Health care workers more vulnerable than ever to violence. NJ wants tougher sentences for offenders.

Nurses, doctors and orderlies were routinely hailed as heroes during the height of the pandemic, but these public tributes belie the fact that healthcare workers are more vulnerable to threats of workplace violence than any other profession, according to federal labor data.

People who make threats or commit other acts of violence against health-care workers would risk more jail time under a bill that was overwhelmingly passed by the state Assembly in a 78-0 vote on Thursday. The “Healthcare Heroes Violence Prevention Act” (A3199) is awaiting a vote in the Senate, then will head to Governor Phil Murphy’s office for signing.

“Healthcare workers are five times more likely to be victims of serious assault,” said Assembly Majority Leader Lou Greenwald, D-Camden), one of the bill’s main sponsors. , before the vote.

The bill creates the crime of uttering threats against a health professional or volunteer in the performance of their duties. The author who “knowingly and willfully utters a threat…with the intent to intimidate, hinder or interfere with the practice” of a medical professional is guilty of the misdemeanor of rioting, punishable by six months in prison, a fine of up to $1,000, or both, depending on the bill.

The offender can also be sentenced to an anger management course and up to 30 days of community service instead of jail, according to the bill.

Healthcare facilities would be required to post a notice stating: “It is a crime to assault a healthcare professional, any volunteer working for a healthcare professional or working in a healthcare facility, or any employee of a healthcare professional or a healthcare facility, while the healthcare professional, volunteer or employee is carrying out their official duties. Anyone who assaults a healthcare professional, volunteer or employee in violation of this prohibition will be subject to a fine, imprisonment or both.

The legislation also gives offenders the discretion to impose a longer sentence on someone who assaults or harasses medical professionals, the bill says. Judges already have the discretion to impose harsher sentences when someone assaults or injures police, firefighters and prison officers, the sponsors said.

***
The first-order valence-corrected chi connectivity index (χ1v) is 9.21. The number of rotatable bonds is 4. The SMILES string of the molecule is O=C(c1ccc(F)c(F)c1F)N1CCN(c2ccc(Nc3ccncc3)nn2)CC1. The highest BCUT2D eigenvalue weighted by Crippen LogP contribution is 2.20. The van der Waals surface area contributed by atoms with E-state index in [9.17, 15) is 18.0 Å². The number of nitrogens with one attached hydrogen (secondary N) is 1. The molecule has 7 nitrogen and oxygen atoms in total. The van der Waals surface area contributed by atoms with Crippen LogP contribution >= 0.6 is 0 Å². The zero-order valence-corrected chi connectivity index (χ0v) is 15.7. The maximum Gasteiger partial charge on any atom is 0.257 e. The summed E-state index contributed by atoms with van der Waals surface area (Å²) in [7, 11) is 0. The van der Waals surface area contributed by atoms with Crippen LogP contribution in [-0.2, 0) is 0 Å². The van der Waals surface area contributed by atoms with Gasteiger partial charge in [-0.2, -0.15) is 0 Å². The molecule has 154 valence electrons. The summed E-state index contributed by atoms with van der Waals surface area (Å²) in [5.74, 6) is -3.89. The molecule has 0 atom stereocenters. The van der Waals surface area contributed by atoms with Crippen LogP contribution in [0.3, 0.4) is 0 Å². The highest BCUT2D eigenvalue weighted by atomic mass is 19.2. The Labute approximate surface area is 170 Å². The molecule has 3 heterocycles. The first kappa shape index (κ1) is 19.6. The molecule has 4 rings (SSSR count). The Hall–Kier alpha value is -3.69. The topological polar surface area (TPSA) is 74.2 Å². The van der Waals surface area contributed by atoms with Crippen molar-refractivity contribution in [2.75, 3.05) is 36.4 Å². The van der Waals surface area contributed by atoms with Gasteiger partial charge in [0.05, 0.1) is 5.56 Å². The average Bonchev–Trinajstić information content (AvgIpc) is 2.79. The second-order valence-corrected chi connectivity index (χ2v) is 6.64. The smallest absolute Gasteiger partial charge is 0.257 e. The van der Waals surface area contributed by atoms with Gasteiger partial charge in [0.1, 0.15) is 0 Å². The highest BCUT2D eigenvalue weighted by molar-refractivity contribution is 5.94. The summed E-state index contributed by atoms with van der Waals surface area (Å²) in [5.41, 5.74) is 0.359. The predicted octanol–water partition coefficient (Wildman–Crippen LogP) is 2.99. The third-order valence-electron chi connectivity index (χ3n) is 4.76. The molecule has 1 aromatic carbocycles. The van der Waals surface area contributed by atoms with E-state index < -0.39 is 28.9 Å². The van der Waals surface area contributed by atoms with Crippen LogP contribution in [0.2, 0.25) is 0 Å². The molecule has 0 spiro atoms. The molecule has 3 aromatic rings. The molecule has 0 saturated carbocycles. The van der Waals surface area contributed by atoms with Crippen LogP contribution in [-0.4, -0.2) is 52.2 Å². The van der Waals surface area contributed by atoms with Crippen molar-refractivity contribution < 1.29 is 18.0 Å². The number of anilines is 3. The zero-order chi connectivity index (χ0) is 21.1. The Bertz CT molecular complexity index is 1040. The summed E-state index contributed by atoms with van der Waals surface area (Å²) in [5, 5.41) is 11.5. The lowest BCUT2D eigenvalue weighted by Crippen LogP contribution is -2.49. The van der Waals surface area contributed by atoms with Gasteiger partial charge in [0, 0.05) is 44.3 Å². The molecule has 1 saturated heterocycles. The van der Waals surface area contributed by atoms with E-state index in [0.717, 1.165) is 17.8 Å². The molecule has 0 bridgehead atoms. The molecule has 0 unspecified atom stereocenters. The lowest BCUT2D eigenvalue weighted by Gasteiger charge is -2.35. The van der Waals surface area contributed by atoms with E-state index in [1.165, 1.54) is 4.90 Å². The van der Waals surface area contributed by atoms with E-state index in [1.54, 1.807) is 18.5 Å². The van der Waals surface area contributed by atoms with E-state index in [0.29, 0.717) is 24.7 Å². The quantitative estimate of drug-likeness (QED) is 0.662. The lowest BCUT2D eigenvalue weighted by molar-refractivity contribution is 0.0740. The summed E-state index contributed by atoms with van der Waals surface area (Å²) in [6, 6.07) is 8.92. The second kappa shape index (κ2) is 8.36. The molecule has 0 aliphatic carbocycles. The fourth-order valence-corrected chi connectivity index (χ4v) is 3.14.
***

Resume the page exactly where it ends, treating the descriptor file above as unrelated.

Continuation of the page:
“We couldn’t have gotten through the past two years without the dedication of our frontline healthcare workers. They are truly heroes in this pandemic. Sadly, these frontline healthcare heroes have reported a dramatic increase in acts of violence since 2020,” Greenwald said in a statement after the vote. “This proposal will strengthen protections for these frontline workers by strengthening penalties and awareness of workplace violence.”

Doug Placca, executive director of the health care workers’ union JNESO, said he appreciated the attention lawmakers were giving to the issue of workplace violence. But it’s only a good first step, he says.

“Where is the responsibility of employers to provide a safe environment? In all settings, the responsibility rests with the employer,” Placca said, taking a break from the picket line with striking nurses and technicians at St. Michael Medical Center in Newark.

Healthcare workers accounted for 73% of all non-fatal occupational injuries and illnesses due to violence in 2018, according to the US Bureau of Labor Statistics.

“Many advocates believe the incidences of violence are probably much higher than reported, which is alarming,” said Rep. Shavonda Sumter, D-Passaic, also a sponsor of the bill. “Healthcare professionals need to feel safe doing their jobs and feel encouraged to report abuse.”

Debbie White, president of Health Professionals and Allied Employees, a union for healthcare workers, said the bill recognizes the “seriousness that this crisis warrants.” If our hospitals and nursing homes are not safe for workers, they are also safe for our patients. »

White said she hopes the legislation will lead to more discussion about ways to prevent violence in hospitals and other health care settings. “There are ways to minimize risk,” she said.

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Susan K. Livio can be attached to [email protected]. Follow her on Twitter @SusanKLivio.

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